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New Approach to Building an Air-Sea Boundary-Layer Monitoring System
An RS-485 Bus Simplifies Installation and Improves Data Quality For An Environmental Monitoring System on the Eastern Chinese Coast


Ya-bin Men
Senior Engineer
National Ocean Technology Center
Tianjin, China

He-quan Sun
Associate Professor
Dalian Naval Academy
Dalian, China
Built on a steel tower off China’s eastern coast in the city of Zhoushan, the air-sea boundary-layer monitoring system is designed to collect wind, temperature and humidity gradient data in the coastal and offshore atmospheric boundary layer, as well as sea temperature and sea level data.

The system was originally funded to support national marine disaster prevention and mitigation. Data from the system will be used by researchers to better understand the atmospheric boundary layer and to improve the accuracy of weather forecasting. The monitoring system includes many wind sensors and hygrothermal profile sensors, which are separated into three to six layers. Each layer has one wind sensor and one hygrothermal sensor.

The initial design of the system used only one data acquisition unit with a separate signal wire connecting it to each sensor. However, this design resulted in too many signal wires—arranging the wire is a rather difficult job, and the height of the tower made this work dangerous. Additionally, longer cable introduces more analog signal noise to the system, reducing precision.

In the new approach, a collection node was installed on each layer. The node’s function is to collect and send wind sensor and hygrothermal sensor data to the main data acquisition unit via an RS-485 bus. Unlike the initial approach, the RS-485 bus can collect all sensor data through a single cable, eliminating the need for many signal wires and allowing each node to function independently. Even if one layer malfunctions, the others continue to function normally.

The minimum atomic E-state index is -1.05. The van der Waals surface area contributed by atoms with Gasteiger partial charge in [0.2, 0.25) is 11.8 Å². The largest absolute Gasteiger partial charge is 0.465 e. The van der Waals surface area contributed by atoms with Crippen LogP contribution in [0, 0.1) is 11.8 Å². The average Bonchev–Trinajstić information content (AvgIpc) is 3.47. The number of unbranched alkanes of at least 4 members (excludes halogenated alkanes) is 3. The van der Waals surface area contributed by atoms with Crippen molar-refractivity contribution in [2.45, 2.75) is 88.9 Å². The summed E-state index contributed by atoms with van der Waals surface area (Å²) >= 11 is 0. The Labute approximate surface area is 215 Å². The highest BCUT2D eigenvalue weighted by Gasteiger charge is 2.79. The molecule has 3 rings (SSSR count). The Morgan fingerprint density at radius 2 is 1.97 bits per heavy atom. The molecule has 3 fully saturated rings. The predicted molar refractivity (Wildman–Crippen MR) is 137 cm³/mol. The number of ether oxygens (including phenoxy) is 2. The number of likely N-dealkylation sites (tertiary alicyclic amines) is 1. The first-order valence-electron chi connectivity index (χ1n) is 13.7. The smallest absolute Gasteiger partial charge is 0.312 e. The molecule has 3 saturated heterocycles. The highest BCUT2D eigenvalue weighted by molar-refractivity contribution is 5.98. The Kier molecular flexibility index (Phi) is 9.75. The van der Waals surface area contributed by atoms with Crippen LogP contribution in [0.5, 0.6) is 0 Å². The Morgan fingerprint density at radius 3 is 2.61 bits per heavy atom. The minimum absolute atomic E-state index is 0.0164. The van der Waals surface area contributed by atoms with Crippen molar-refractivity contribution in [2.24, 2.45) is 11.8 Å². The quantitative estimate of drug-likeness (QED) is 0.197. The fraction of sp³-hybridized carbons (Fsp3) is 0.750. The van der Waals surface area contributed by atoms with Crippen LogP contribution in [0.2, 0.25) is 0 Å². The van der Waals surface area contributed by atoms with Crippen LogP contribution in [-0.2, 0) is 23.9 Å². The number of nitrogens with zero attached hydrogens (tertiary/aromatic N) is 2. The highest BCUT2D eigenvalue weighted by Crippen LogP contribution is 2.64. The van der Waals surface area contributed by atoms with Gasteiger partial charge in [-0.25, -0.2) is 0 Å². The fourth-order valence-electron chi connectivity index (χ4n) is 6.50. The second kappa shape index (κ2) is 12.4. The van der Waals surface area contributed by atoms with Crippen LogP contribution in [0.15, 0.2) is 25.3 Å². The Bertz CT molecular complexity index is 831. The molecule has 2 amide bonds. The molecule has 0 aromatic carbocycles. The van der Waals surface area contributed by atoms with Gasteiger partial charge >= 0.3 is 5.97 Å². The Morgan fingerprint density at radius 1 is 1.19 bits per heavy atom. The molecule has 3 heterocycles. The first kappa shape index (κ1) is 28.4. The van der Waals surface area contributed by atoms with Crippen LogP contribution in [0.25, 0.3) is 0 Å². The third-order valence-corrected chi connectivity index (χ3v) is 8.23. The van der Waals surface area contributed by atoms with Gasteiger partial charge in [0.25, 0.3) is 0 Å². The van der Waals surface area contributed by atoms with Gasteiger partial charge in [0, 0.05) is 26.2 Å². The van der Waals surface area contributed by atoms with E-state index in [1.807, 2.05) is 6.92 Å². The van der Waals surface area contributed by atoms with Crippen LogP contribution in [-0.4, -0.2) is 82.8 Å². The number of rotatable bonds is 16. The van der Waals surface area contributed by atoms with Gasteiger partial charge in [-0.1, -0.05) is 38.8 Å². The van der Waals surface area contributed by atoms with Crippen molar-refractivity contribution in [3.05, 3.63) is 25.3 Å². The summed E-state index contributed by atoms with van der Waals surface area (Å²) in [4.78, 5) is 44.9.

System Introduction
The main function of the air-sea boundary-layer monitoring system is to continuously and automatically measure the temperature and humidity profile of the 30-meter region above the sea surface, as well as to capture other hydrometeorological data, such as wind speed, air pressure, sea-surface temperature and tide. Data from the air-sea boundary-layer monitoring system are recorded to a hard disk and can also be displayed in real time.

Data acquisition is accomplished through the system kernel, which receives, processes and saves the data measured by each sensor. After data acquisition, the results are sent to an upper computer.

The system used a variety of monitoring equipment, including a Vaisala (Helsinki, Finland) hygrothermal sensor, a Setra (Boxborough, Massachusetts) barometer, a Keller (Zurich, Switzerland) tide-level sensor, and a wind sensor, sea-surface temperature sensor and data acquisition unit from China’s National Ocean Technology Center.

Design of RS-485 Bus Node
Optical Isolation. The system was installed in a field with a large amount of other communication equipment and a high common-mode voltage between different nodes, making it necessary to reduce interference.

An RS-485 bus uses a differential transmission with high anti-jamming ability. The bus functions normally at a common-mode voltage range of negative seven volts to 12 volts. The influence of common mode voltage was eliminated by using an optical isolator with an isolated direct current (DC)-to-DC power supply module and an RS-485 chip. This option was adopted because of the low cost and the ease of acquiring these chips.

The design uses two optical isolators in the circuit to isolate data between the system and the RS-485 interface chip, which improves the stability and reliability of the circuit by removing the electrical connection. A 6N136 optical isolator was chosen because of its small size, long life, strong anti-jamming capabilities and high isolation-voltage range (up to 3,500 volts). The 6N136 has a baud rate of 500 kilobits per second or more, and it has been used widely in high-speed digital communication interface circuits.